Footballers raised awareness of a campaign focussing on the danger of one-punch attacks ahead of a vital derby match.
The South Shields FC team showed their support for One Punch North East before their League Cup match against North Shields at Mariners Park on Tuesday.
The campaign is headed by Maxine Thompson, who set it up following the death of her 19-year-old son Kristian following a one-punch attack in 2011.
The Mariners became involved when manager Jon King invited Mrs Thompson to the game, and the club then tweeted a picture of the players holding up their hands alongside a banner reading “#DontUseHandsAsWeapons”.
The match was attended by a crowd of 1,349.
Mrs Thompson said: “It was very good for the campaign. The lads held their hands up before the game and posed with the banner, which was excellent.
There were over 1,300 people there, so it was good exposure for usMaxine Thompson
“There were over 1,300 people there, so it was good exposure for us.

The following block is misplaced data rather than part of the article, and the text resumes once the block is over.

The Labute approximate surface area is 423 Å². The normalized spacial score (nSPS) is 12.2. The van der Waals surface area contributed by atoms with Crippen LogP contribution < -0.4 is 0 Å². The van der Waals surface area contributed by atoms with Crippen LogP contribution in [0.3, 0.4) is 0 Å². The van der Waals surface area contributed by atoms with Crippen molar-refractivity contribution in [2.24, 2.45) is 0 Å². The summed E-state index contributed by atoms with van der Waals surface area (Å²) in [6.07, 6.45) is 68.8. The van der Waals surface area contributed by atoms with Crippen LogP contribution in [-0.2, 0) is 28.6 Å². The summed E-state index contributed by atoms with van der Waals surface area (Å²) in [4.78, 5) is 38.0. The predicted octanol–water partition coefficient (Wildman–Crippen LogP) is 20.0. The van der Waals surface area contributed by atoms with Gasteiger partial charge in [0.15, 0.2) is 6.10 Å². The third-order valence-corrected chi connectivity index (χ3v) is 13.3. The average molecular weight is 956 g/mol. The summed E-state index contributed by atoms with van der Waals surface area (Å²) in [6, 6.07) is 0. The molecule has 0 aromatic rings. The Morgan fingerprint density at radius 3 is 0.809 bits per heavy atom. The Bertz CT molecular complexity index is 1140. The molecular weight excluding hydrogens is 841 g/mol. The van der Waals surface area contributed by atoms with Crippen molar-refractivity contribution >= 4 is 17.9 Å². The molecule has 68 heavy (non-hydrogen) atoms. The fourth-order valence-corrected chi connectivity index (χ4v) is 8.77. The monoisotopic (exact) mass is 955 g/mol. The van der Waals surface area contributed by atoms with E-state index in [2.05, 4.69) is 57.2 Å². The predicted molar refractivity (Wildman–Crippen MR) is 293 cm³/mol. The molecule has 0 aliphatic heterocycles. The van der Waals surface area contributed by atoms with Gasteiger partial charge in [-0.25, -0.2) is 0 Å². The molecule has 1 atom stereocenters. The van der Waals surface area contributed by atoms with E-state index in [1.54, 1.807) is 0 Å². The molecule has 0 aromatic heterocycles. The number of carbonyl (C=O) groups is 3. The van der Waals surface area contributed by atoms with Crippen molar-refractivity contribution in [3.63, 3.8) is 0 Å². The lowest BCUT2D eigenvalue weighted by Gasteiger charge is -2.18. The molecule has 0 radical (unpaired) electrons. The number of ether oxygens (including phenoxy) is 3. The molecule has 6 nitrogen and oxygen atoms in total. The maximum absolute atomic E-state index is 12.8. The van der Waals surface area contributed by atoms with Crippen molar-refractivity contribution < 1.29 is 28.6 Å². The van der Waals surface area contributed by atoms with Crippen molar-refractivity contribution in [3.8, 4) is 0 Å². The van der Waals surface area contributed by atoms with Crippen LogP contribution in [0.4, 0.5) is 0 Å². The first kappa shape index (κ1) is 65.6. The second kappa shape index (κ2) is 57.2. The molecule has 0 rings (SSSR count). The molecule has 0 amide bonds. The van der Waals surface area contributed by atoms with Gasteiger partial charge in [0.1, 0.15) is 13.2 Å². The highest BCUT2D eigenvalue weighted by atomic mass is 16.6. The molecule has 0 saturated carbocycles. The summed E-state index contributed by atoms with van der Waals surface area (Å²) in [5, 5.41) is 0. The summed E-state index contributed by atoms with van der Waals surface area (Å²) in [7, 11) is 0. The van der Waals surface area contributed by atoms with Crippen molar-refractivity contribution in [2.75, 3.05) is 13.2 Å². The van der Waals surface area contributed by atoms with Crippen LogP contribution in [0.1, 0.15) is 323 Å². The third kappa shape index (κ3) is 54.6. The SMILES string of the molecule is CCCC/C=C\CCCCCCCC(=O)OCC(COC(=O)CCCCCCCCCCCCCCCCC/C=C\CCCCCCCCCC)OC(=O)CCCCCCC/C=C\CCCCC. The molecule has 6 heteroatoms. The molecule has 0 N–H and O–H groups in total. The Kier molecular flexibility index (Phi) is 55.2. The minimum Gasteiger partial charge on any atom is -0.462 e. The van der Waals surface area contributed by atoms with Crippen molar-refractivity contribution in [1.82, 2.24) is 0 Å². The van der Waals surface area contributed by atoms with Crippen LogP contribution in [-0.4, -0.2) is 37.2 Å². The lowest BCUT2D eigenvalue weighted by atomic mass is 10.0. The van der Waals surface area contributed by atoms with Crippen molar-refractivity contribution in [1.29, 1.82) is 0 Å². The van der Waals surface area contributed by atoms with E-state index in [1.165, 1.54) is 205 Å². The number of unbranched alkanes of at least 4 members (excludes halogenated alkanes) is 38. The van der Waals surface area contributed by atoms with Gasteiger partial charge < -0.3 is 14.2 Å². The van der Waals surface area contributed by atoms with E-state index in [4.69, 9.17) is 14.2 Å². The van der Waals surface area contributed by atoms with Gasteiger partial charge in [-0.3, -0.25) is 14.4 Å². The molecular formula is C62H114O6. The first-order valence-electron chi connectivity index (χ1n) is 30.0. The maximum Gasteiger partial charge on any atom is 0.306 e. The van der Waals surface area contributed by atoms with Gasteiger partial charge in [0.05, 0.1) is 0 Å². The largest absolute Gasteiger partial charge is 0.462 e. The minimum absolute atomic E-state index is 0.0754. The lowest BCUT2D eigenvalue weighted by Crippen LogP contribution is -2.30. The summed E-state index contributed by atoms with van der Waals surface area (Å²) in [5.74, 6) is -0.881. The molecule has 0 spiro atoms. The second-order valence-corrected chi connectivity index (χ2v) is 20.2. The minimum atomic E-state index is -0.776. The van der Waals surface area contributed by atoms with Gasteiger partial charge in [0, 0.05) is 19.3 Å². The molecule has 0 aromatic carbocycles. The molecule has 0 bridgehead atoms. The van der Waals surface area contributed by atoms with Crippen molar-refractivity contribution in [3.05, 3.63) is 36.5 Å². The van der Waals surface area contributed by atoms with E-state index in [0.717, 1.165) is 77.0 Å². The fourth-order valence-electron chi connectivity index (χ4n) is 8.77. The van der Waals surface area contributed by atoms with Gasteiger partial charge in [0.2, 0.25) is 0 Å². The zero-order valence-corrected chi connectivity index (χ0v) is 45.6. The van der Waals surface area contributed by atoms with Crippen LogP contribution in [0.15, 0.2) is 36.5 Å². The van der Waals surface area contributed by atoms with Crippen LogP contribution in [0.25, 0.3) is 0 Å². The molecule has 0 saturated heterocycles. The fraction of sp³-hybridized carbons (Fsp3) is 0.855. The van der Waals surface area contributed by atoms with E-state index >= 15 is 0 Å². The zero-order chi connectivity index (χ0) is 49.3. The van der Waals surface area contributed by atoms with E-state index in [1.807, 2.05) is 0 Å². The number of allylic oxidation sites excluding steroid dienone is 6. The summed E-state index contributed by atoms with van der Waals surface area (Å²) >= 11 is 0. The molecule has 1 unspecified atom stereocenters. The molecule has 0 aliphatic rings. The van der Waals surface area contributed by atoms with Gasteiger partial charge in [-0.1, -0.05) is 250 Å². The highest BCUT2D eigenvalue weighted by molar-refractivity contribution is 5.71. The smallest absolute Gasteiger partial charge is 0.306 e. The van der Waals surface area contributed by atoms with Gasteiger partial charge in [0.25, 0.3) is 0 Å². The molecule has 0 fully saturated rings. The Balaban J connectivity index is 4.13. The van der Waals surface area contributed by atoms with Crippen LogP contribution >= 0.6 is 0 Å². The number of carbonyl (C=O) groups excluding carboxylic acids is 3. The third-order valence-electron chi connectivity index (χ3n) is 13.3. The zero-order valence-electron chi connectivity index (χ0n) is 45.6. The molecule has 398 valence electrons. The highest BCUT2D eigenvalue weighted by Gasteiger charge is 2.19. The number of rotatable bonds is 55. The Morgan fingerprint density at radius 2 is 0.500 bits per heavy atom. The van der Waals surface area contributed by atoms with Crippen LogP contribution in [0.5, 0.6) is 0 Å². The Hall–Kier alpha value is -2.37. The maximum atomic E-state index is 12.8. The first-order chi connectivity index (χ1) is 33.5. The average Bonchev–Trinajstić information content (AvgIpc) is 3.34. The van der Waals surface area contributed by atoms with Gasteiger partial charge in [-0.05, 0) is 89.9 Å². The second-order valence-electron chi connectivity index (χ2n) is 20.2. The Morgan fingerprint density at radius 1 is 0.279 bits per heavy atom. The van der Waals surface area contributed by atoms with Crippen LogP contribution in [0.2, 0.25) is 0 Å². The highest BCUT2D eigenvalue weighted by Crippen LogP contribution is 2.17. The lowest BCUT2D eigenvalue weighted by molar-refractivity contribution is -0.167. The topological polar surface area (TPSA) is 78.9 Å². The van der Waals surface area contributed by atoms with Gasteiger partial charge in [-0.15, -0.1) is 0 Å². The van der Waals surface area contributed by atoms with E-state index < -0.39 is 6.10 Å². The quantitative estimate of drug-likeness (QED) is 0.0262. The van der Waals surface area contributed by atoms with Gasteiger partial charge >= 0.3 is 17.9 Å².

“I’m friends with Jon King. He has supported us in other ways as well and asked if we’d like to do it.
“When we found out it was going to be the derby, that made it even better.”
The agony that one-punch attacks can cause was brought into greater scrutiny this week.
Washington man Stephen Willey, a member of South Shields Velo Cycling Club, remains in a coma after being hit in December.
His attacker – Nicholas Graham, 26, of Belsay Gardens, Newcastle – was jailed for three-and-a-half years on Thursday after pleading guilty to causing grievous bodily harm and breaching the restraining order to stay away from the former girlfriend.
Mrs Thompson added: “I don’t think people realise the devastation one-punch attacks can cause.
“I lost my 19-year-old son to a one-punch assault. That’s my drive.
“I just want to carry on raising awareness. It’s more common than a lot of people think.
“We just hope people will stop, think and walk away if they find themselves in that situation.”